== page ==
• The skin is the largest of the sensory organs and the reason why baby puts everything in his mouth – initially he literally ‘sees’ better when he first touches and then ‘sees some more’ with his mouth.


As you were formed in your mother’s womb, your skin and gut were formed at the same time. In fact, your gut is an extension of your skin. That is why dermatologists and nutritionists alike often see skin problems mirrored in the gut, and vice versa.

Did you know?

Gut refers to the gastrointestinal tract– the human system of digestive organs. The gut includes everything from the mouth all the way through to the anus – it’s responsible for absorbing nutrients, housing both helpful and harmful bacteria and excreting waste.

At the BabyGym Institute we have found that massage inhibits the withdrawal reflex and/ or tactile defensiveness. Massage relaxes baby, and because we understand the link between the skin and the gut, or digestive tract, we also see the soothing effect massage has on feeding, colic and reflux.


  • Baby resists cuddling and swaddling
  • Cries easily
  • Dislikes getting dressed and undressed
  • Dislikes getting into water / dislikes bath-time
  • Prefers either numerous layers of clothes or no clothes at all
  • Avoids touch in totality including people, animals and things.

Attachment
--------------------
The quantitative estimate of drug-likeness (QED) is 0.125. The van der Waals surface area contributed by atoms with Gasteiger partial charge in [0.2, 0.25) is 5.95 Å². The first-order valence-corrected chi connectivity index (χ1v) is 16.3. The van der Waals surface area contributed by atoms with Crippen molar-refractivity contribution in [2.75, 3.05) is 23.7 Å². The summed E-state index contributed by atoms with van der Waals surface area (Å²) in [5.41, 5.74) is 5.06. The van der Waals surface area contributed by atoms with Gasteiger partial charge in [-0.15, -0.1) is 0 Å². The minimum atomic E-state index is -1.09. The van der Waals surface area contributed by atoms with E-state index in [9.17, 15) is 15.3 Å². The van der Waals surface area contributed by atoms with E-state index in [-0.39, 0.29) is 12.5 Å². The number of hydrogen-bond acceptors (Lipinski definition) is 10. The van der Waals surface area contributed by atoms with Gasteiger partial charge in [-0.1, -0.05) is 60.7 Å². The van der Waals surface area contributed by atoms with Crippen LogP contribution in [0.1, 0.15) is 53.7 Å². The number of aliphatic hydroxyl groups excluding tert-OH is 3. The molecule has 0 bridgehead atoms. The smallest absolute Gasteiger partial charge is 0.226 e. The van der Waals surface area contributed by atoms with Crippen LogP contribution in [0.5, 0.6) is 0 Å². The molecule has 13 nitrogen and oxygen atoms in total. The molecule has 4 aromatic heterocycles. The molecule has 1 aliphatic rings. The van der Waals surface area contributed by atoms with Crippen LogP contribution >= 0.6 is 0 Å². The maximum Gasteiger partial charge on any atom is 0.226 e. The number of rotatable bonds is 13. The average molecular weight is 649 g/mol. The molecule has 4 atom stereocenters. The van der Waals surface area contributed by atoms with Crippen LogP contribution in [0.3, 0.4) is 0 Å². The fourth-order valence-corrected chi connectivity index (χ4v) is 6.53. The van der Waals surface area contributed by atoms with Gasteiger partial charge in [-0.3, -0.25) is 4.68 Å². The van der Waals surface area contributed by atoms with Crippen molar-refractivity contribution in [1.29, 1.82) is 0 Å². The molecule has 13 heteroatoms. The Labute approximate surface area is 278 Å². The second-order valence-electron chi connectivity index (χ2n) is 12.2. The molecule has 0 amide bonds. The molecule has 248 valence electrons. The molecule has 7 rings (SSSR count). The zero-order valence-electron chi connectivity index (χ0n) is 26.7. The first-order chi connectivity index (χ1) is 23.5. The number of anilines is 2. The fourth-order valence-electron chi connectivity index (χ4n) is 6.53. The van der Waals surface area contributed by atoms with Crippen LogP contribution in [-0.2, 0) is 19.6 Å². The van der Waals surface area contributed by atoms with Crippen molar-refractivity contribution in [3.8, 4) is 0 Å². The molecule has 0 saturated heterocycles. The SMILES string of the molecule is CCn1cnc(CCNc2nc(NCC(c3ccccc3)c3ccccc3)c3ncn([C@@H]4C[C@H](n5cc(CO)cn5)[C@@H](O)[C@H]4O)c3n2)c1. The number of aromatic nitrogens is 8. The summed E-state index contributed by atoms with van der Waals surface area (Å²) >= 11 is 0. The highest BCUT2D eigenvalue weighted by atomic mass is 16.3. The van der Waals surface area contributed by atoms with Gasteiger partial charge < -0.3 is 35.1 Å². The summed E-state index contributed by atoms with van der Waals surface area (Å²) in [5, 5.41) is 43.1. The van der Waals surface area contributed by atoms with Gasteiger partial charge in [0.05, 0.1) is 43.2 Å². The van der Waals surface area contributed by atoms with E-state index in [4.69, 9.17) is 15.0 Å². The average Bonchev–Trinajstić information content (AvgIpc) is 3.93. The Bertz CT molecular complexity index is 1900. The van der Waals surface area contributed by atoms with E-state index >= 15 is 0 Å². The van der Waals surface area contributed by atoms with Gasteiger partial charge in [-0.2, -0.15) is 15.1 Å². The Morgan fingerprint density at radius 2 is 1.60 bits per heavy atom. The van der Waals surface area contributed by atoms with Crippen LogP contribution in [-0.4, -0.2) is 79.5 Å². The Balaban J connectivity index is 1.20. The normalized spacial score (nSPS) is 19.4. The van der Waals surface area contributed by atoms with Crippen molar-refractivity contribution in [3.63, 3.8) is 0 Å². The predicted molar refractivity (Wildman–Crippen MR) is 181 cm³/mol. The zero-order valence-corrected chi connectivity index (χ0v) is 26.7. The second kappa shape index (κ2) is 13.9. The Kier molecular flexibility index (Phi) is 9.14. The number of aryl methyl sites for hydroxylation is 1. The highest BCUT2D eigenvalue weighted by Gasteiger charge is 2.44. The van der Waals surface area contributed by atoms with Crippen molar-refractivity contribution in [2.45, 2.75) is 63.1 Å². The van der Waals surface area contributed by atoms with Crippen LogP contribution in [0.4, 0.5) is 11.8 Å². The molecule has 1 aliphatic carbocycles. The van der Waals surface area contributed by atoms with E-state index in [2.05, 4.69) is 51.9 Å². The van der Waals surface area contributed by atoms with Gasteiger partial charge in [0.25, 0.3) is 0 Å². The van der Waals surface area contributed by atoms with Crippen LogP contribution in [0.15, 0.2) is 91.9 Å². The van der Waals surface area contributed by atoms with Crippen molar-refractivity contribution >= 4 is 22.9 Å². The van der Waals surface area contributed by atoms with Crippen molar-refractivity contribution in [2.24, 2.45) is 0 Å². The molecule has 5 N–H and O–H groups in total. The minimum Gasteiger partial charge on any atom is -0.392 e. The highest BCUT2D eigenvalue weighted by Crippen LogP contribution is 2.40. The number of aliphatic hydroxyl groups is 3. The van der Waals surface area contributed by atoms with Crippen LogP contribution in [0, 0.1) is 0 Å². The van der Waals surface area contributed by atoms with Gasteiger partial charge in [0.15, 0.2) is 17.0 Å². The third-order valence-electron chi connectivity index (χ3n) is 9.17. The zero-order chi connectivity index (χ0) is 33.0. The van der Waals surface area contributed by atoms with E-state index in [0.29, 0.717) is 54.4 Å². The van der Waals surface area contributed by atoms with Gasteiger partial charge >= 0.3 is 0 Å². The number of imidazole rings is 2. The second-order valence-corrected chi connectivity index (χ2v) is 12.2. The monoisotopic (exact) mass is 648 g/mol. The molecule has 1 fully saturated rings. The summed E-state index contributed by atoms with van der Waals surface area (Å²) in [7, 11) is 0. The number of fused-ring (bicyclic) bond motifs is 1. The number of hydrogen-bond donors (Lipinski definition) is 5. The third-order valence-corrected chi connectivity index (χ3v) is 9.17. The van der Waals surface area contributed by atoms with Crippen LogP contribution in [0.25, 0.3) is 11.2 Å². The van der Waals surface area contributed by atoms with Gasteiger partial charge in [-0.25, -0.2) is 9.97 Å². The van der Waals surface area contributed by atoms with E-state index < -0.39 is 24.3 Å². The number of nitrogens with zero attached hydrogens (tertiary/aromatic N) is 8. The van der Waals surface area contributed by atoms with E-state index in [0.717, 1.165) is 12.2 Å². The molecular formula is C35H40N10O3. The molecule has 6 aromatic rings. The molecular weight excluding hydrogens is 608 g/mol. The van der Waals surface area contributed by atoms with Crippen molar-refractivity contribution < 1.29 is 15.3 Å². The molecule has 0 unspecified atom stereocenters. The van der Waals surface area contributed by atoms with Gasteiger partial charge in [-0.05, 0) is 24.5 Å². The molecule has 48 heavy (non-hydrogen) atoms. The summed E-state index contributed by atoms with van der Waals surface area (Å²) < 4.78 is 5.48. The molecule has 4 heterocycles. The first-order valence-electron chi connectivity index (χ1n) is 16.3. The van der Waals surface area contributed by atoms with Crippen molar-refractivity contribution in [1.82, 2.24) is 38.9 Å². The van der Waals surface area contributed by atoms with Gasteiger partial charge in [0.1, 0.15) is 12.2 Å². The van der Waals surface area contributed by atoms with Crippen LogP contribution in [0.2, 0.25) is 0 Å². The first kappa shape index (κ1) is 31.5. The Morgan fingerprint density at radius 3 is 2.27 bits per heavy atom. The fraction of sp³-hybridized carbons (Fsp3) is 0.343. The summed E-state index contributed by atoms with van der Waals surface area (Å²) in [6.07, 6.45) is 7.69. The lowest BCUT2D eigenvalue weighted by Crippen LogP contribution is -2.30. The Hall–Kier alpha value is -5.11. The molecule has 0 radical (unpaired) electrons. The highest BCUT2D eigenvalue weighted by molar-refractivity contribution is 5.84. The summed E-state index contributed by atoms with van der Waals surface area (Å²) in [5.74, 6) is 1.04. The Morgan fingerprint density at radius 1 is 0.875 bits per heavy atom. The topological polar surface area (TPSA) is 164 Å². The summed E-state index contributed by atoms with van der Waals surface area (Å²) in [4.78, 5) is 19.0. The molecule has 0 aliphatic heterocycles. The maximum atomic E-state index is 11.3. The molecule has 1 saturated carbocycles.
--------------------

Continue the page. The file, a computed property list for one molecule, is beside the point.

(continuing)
• Excessive stress during pregnancy
  • Placenta insufficiency
  • Premature birth
  • Post term birth
  • Complications during birth
  • Separation from mom at birth
  • Repeated medical interventions like extended NICU stays involving piercing of the skin, drawing bloods etc.

Babies with an active outer tactile defensive response (skin oversensitivity) often show signs of inner tactile defensiveness (food allergies or digestive problems), which can also manifest as oral tactile defensiveness. Typical symptoms would include:

  • Avoidance of most textures in and around the mouth, because anything that is unfamiliar, is perceived as a potential threat. The instinctive response to a threat is to reject, withdraw and cry
  • Latching and feeding difficulties arise and the nipple, bottle teat and dummy may be rejected
  • Difficulties in handling solids
  • Avoidance of textured foods with ‘bits’
  • Sometimes mashed food is also avoided
  • Gagging if baby is forced to eat foods he or she is unfamiliar or uncomfortable with
  • Messy eating in an older child.

Oral tactile defensiveness can result in poor development of tactile perception and discrimination of the lips, tongue and cheeks, and it may impact adversely on the child’s ability to manipulate food in the mouth. What this basically translates to is that instead of the mouth identifying the food as a nutritious substance to be discovered and enjoyed it is automatically disregarded as a threat, with behavior showing dislike or even disgust for textured food.

Without the opportunity to eat food that provides resistance to the mouth (for example broccoli, butternut and meat), muscle tone is compromised.  Chewing becomes strenuous and tiring when there is low muscle tone in the jaw and oral muscles. This results in open-mouth chewing and a preference for pureed foods.



  • Massaging baby is recommended to first de-sensitise the outer skin before de-sensitising the inner skin. Movements need to be firm and loving. Persist even if baby resists – everyday a little more for a little longer.